United States District Court, W.D. Kentucky, Louisville Division
SHAWN T. PURSLEY Plaintiff
LAWRENCE D. ORAZIO, et al., Defendants
Rebecca Grady Jennings, United States District Court District
Shawn T. Pursley, a prisoner, filed this pro se 42
U.S.C. § 1983 action against various government
officials. This case is before the Court for screening
pursuant to 28 U.S.C. § 1915A and McGore v.
Wrigglesworth, 114 F.3d 601 (6th Cir. 1997),
overruled on other grounds by Jones v. Bock, 549
U.S. 199 (2007). For the following reasons, this case will be
STATEMENT OF CLAIMS
names as Defendants Lawrence D. Orazio, Drug Enforcement
Administration (DEA) Senior Staff Attorney; DEA agents
William Waters, Mike Waters, and Michael Cats; Louisville
Metro Police Department (LMPD) employees Desiree Richmond,
Brian Reccius, and Frank Lucchese; the DEA; and the LMPD. He
states that money in the amount of $20, 568 was seized due to
his arrest on February 8, 2011. According to Plaintiff, the
$20, 568 was an insurance settlement for an injury accident.
He alleges that on March 4, 2011, Defendant Reccius released
$20, 568 to the DEA. Plaintiff states that he was found not
guilty of the charges against him and that the court ordered
those charges dismissed. He further alleges that a July 30,
2015, state-court order provided that the $20, 586 shall be
returned to Plaintiff. He alleges that the seizure of his
property for forfeiture without notice and hearing violated
the Due Process Clause.
prisoner initiates a civil action seeking redress from a
governmental entity, officer, or employee, the trial court
must review the complaint and dismiss the action, if the
Court determines that it is frivolous or malicious, fails to
state a claim upon which relief may be granted, or seeks
monetary relief from a defendant who is immune from such
relief. See 28 U.S.C. § 1915A(b)(1) and (2). A
claim is legally frivolous when it lacks an arguable basis
either in law or in fact. Neitzke v. Williams, 490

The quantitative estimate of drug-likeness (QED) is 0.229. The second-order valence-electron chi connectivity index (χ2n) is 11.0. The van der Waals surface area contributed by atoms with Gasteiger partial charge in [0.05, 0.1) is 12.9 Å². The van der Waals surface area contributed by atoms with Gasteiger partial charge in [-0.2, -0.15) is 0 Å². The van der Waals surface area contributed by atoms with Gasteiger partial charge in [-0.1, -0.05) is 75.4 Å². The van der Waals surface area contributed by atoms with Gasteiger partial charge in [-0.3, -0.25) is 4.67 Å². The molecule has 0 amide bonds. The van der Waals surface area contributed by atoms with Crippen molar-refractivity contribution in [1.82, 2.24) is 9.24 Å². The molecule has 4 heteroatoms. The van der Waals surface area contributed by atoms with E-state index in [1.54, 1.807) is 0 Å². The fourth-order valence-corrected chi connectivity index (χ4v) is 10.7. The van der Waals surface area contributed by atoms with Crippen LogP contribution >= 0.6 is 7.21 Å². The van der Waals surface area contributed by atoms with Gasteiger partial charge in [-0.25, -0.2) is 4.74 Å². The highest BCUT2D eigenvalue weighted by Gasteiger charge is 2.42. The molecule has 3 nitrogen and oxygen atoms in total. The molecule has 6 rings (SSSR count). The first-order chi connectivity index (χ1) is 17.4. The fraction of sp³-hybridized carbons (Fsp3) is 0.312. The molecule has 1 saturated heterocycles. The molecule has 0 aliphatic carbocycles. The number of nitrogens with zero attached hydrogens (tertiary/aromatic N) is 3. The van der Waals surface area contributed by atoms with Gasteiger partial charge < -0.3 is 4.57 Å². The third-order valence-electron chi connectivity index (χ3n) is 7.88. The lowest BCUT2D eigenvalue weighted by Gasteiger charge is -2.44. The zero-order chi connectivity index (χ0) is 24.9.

U.S. 319, 325 (1989). The Court may, therefore, dismiss a
claim as frivolous where it is based on an indisputably
meritless legal theory or where the factual contentions are
clearly baseless. Id. at 327. When determining
whether Plaintiff has stated a claim upon which relief can be
granted, the Court must construe the complaint in a light
most favorable to Plaintiff and accept all factual
allegations as true. Prater v. City of Burnside,
Ky., 289 F.3d 417, 424 (6th Cir. 2002). While a
reviewing court must liberally construe pro se pleadings,
Boag v. MacDougall, 454 U.S. 364, 365 (1982) (per
curiam), to avoid dismissal, a complaint must include
“enough facts to state a claim to relief that is
plausible on its face.” Bell Atl. Corp. v.
Twombly, 550 U.S. 544, 570 (2007).
alleges that his right to procedural due process under the
Fourteenth Amendment was violated. However, “[i]f
satisfactory state procedures are provided in a procedural
due process case, then no constitutional deprivation has
occurred despite the injury.” Jefferson v.
Jefferson Cty. Pub. Sch. Sys., 360 F.3d 583, 587-88 (6th
Cir. 2004) (citing Hudson v. Palmer, 468 U.S. 517,
533 (1984)). “Plaintiff may not seek relief under
Section 1983 without first pleading and proving the
inadequacy of state or administrative processes and remedies
to redress [his] due process violations.” Id.
at 588. In other words, proving the inadequacy of state
remedies is an element of the constitutional tort.
Id. (citing Marino v. Ameruso, 837 F.2d 45,
47 (2d Cir. 1988) (“Although one need not exhaust state
remedies before bringing a Section 1983 action claiming a
violation of procedural due process, one must nevertheless
prove as an element of that claim that state
procedural remedies are inadequate.” (emphasis in
Jefferson)). Therefore, in order to state a
procedural due process claim under § 1983,
“‘the plaintiff must attack the state's
corrective procedure as well as the substantive
wrong.'” Meyers v. City of Cincinnati, 934
F.2d 726, 731 (6th Cir. 1991) (quoting Vicory v.
Walton, 721 F.2d 1062, 1066 (6th Cir. 1983)).
Plaintiff does not allege the inadequacy of state procedures.
In fact, Plaintiff alleges that the state court correctly
found that the money in question lawfully belonged to him and
must be returned or held until such time as Plaintiff
designates an agent authorized to accept the return of the
Plaintiff's claim amounts to nothing more than an
allegation that Defendants “failed to comply with a
state judgment. This claim alleges random, unauthorized acts
by [D]efendants, not inadequate state remedies.”
Boles v. Saginaw Police Dep't, No. 85-1086, 1986
WL 16844, at *1 (6th Cir. Apr. 23, 1986). Where other
state-court procedures are available such as a mandamus
action or a petition for a writ of enforcement of the state
judgment, Plaintiff has not shown deprivation of due process
under state law. Id.; see also Kennedy v.
Bonevelle, 413 Fed.Appx. 836, 840-41 (6th Cir. 2011)
(explaining that where a plaintiff has “other state
avenues to appeal . . . any of which may lead to return of or
compensation” for his loss, he has not “pled a
denial of due process in accordance with established state
procedures [and] therefore fails to state a procedural due
process claim.”). Consequently, Plaintiff has not
stated a § 1983 claim.